The Real Deal New York

Tribeca mixed-use building to hit foreclosure auction block

September 13, 2011 12:18PM
By Katherine Clarke

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A 14,535-square-foot, five-story residential and retail building at 334 Canal Street is slated to hit the block at a bankruptcy auction Sept. 21, after mortgage lender CNBS Trust took control in 2010, Newmark Knight Frank, which is marketing the property, said today.

The building, which was formerly owned by Mymon Realty LLC, sits on a 2,900-square-foot lot with an alternative address of 37 Lispenard Street and features five loft-style apartments — the units on the second, third and fifth floors are full-floor residences, featuring two bedrooms and two and a half bathrooms each, and there are two units on the fourth floor — and Uncle Steve Car Stereo store, operated by Mymon Realty, on the ground floor, which leases on a month-to-month basis. The recently renovated apartments are vacant, Newmark said.

Newmark’s David Noonan, who is marketing the property along with Jennifer Schwartzman, Justin DiMare and Justin Yadgaroff, said though the outstanding amount on the mortgage had been $12.5 million in October of 2010, when the foreclosure motion was filed, it was now closer to $13.5 million. A reserve bid of $7 million has been placed on the sale, which will take place at the law firm of Goldberg Weprin Finkel Goldstein LLP at 1501 Broadway.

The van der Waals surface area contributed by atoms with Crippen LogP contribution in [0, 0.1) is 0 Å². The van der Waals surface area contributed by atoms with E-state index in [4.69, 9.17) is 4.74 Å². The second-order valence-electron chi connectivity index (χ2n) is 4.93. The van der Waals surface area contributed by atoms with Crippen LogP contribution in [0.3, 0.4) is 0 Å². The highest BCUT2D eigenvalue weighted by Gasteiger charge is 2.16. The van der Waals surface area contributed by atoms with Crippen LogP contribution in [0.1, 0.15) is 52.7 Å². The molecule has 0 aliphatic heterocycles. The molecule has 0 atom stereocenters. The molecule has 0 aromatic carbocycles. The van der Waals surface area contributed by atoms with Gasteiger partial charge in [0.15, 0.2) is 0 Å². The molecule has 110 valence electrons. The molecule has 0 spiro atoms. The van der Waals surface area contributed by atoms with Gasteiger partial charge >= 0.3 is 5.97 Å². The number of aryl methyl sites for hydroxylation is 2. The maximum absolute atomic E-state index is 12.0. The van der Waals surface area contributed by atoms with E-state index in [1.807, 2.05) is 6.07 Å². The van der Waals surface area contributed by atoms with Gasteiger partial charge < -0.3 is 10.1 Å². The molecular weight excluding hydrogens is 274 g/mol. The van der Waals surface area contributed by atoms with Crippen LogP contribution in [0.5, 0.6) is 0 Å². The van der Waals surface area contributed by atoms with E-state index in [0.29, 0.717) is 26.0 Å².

Mymon closed on the building at the top of the market in 2007 for $11 million, purchasing it from New York City landlord Michael Marvisi, who recently leased a Tribeca townhouse at 153 Franklin Street short-term to controversial French politician Dominique Strauss-Kahn while he underwent questioning over the alleged rape of a New York hotel maid. Mymon tried to offload the Canal Street building various times as it got into financial trouble, listing it with Robert Dvorin, Ian Wolf, Young Lee and Michael Brais of Prudential Douglas Elliman. It was first listed for $14.5 million in July 2009 and was eventually taken off the market in October of that year.

Dvorin, now a senior vice president at Town Residential, predicts the building will sell for a large sum, in excess of the mortgage amount.

“It’s a great building,” he said. “[There will be] a lot of interest in the property because of up and coming demand for condo conversions.”

Dvorin pointed to other possible conversions in the area, including at 39, 46-48 and 50 Lispenard Street.

There’s certainly no guarantee that Uncle Steve’s will remain after the building is sold.

“Canal retail has extraordinary foot traffic,” said Noonan. “The area is slowly transforming from manufacturing, and what used to be knock-off businesses, into something more classy. It looks like an old Soho.”

Uncle Steve’s was not immediately available for comment.

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